Two weeks ago I was prepared to sit down and write that La Belle et La Bete, Jean Cocteau’s 1946 interpretation of Madame Leprince de Beaumont’s 1756 telling of Beauty and the Beast, was my favourite film of all time. At the time I would have been right but I delayed writing because I wanted to talk about holidaying in France and the Toronto Film Festival first. Like all things in life hesitation can sometimes be a pivotal act, a steady fulcrum around which to change course. In the same way that I am glad that I looked up the quote captioning the picture above (I had always attributed it to Hunter S. Thompson, despite his referencing it at the commencement of Fear & Loathing in Las Vegas to one Dr. Samuel Johnson), I am glad I sat down and watched La Belle et La Bete again before setting my thoughts in stone.
When I was four years old my mother went into hospital for a week to give birth to my brother. Apparently it wasn’t going to be an easy birth (though I’m sure she wasn’t expected to be in labour for a week), hence the pre-emptive hospitalization. For the duration of the week it was just me and my Dad. Each day he collected me from school during his lunch-hour and drove me to his mother’s house. I spent each afternoon with my granny (as I called her) and when he arrived to collect me at teatime he brought me a comic as a daily treat. No Batman, no Superman, no Spiderman or Hulk, each afternoon at my granny’s house was completed by the handing over of a ‘Classics Illustrated’ Comic. Among those I remember were Robert Louis Stevenson’s The Black Arrow and Treasure Island, as well as The Ox-Bow Incident (amateur psychologists take note). Some years ago when I saw Cocteau’s film for the first time I remembered that my Dad had also given me Beauty and the Beast. Five minutes into the film when Belle asked her father to bring her a rose on his return from his travels I plummeted through a trapdoor long since hammered shut and remembered the awful significance of a single stolen rose. I re-experienced the images of a lone father riding through the forest, shoulders hunched against poverty, ungrateful children and an unforgiving world. I remembered the pain of being beastly and the tragic majesty of a kingdom animated by magic but suspended in sorrow.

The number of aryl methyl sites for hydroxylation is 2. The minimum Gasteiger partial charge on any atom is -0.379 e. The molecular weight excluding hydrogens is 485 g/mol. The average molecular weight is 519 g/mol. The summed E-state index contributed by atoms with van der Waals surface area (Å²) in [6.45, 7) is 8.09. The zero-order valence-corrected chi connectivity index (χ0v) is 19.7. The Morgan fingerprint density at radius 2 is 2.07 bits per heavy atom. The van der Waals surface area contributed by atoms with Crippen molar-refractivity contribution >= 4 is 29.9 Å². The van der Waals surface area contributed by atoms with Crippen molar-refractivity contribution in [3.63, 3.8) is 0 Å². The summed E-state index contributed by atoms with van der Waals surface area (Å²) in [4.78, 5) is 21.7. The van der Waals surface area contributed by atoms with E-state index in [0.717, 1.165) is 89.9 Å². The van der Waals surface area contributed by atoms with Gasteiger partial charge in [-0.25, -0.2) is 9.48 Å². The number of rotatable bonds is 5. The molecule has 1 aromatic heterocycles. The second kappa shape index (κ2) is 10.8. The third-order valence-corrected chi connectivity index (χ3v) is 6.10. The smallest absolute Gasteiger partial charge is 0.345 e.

My first exposure to this story may have been the first time I cheered for the monster and my introduction to the idea of an antihero. I can think of no good reason why I forgot all of this but I am glad that Cocteau reawakened those memories with a calling card as surreal as La Belle et La Bete. His imagery is striking throughout, within the Beast’s castle human arms jut from the walls holding candles that light and extinguish as the characters pass them by. Hands protrude from the dinner table to pour wine while sculpted stone animals stand guard over doors, staircases and gardens. Belle and her Beast move through this gorgeous black and white world in varying states of animation, dream-state slow motion and exaggerated ecstasy. Cocteau’s flourishes are striking, no moreso than when Belle suddenly disappears from one house to land in another, the transition filmed backwards and projected forwards to give the impression of her bursting through a wall to unfold within the room.